Rumors and the stories that they circulate are often referred to as something one has been told by “a little bird,” words shared without having to follow the conventional routes and constraints of communication, messages able to fly above and beyond buildings, fences, and walls. For the Chilean poet and artist Cecilia Vicuña, words themselves are capable of becoming small winged beings, fluttering in to tell us their stories. Vicuña relates how the military coup in Chile—which took place on September 11, 1973, just two and a half months after the one in Uruguay—intensified her vision of these hovering words, which she turned into word-splitting doodle-poems she called palabrarmas. Their name can be read as palabrar-más, which in Spanish means “to word-more,” and also as palabra-armas, or “word-weapons.” Mauricio Gatti’s solidarity bird actually entails both of these aspects. The words gifted by the free animals become weapons of sorts for the animals in captivity. They connect their struggles and give shape to a common language, making it possible for them to escape.

One of the first palabrarmas produced by Cecilia, who was in London at the time of the coup, was the word “solidarity,” in Spanish solidaridad, which she rearticulated as sol y dar y dad. Her way of rearming the word had nothing to do with its accepted etymology, coming from the Latin solidum, meaning “a whole sum,” “to make whole,” or “to make solid.” Cecilia the poet was a young and fierce woman, but the military coup did not make her come together with others to become solid and strong. Instead, as she describes: “Suddenly I became a living volcano.” (4) Imagining Cecilia frenetically at work on her small word weapons—like Gatti and his little animals—becoming a flood of lava, alone and far away from her loved ones, overflowing with simultaneous rage and vulnerability, somehow provides an important preamble to the making of her palabrarma for solidarity. Sol y dar y dad (in English “to give the sun,” or more precisely “to give and give sun”), in the multiple graphical and textile versions made by the poet-artist, shows different variations of open hands gifting sun, reaching out to something that cannot be held but that holds one together with others. This is precisely what the letters of Gatti’s story do—both the word-weapon-device dropped by his small black bird with a red beak in the animals’ cages and his own letters for his little girl. Their agency transcends and is at the same time powered by the affective relations that they sustain and support. As with Cecilia’s solidarity palabrarma, Gatti’s letters are not so much visions or images of hope but articulations of an insurgent etymology: a slicing, opening up, and multiplying of words, to release the multitude of stories and relations normally kept inside.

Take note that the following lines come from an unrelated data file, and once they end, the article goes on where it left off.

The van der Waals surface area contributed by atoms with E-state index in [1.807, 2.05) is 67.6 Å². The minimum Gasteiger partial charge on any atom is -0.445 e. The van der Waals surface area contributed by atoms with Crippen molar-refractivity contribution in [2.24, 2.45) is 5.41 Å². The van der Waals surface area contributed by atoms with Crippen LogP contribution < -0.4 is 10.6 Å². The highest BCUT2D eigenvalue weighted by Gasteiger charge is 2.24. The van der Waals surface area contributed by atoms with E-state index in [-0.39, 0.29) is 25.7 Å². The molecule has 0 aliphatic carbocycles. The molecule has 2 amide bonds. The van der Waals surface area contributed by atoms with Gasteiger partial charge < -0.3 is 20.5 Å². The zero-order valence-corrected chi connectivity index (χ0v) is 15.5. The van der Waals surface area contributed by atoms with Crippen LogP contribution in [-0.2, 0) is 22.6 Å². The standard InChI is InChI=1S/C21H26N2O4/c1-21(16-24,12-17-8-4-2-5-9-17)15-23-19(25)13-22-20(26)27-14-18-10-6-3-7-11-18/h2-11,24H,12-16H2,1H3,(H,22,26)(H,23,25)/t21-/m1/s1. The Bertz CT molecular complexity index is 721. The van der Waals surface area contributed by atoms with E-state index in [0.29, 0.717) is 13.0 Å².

Unleashing these multiple stories raises a question that is a very urgent one in relation to solidarity, a question that is pertinent not only to Gatti’s book but to his life story: How to be in solidarity when there is no possibility of being solid or whole, but when things are broken and vulnerable? As a palabrarma, sol y dar y dad sets these stories into motion. It is not a program or definition, but a word-dance of political restlessness. The poetry of Mauricio Gatti possesses the same kind of restless beauty, posing questions that are all the more urgent today: What can solidarity mean? What does it mean for people living it, practicing it, in need of it? Can it be danced when needed most by bodies in loneliness, when the only other movement that is felt is the weight of fascism and state terrorism pressing against them?

Each character in En la selva hay mucho por hacer looks like they could break into dance at any moment. So it is not at all surprising that almost immediately after being published, the book was turned into an animated film. This animation was created by a group of young architecture students working with the Cineteca del Tercer Mundo (C3M), an important hub of radical filmmakers, film disseminators, and producers based in Montevideo, which existed from 1969 until it was shut down and their equipment confiscated in 1974 by the dictatorship. Three members of the C3M, Alfredo Echaniz, Gabriel Peluffo, Walter Tournier, came together to form the Grupo Experimental de Cine to make a short animation film based on Gatti’s book. The adaptation was very close to the original publication, working carefully with Gatti’s drawings and turning the verses into song. They finished the animation in a makeshift way, handcrafting it under precarious conditions and while working in secret. They managed to screen the animation twice in Montevideo before the filmmakers and most of the C3M group was arrested and/or went into exile. It was their first and only film as a group and the last production to come out of the C3M. The animation was smuggled out of the country, winning several awards in subsequent years.5 It was shown in the late 1970s and early 1980s in the context of human rights campaigns in solidarity with Latin American resistance to authoritarian regimes and in support of the growing numbers of exiles and refugees from the region, who were spread out all over the world. Most copies of the film were eventually lost as they continued to travel, following the routes of those displaced.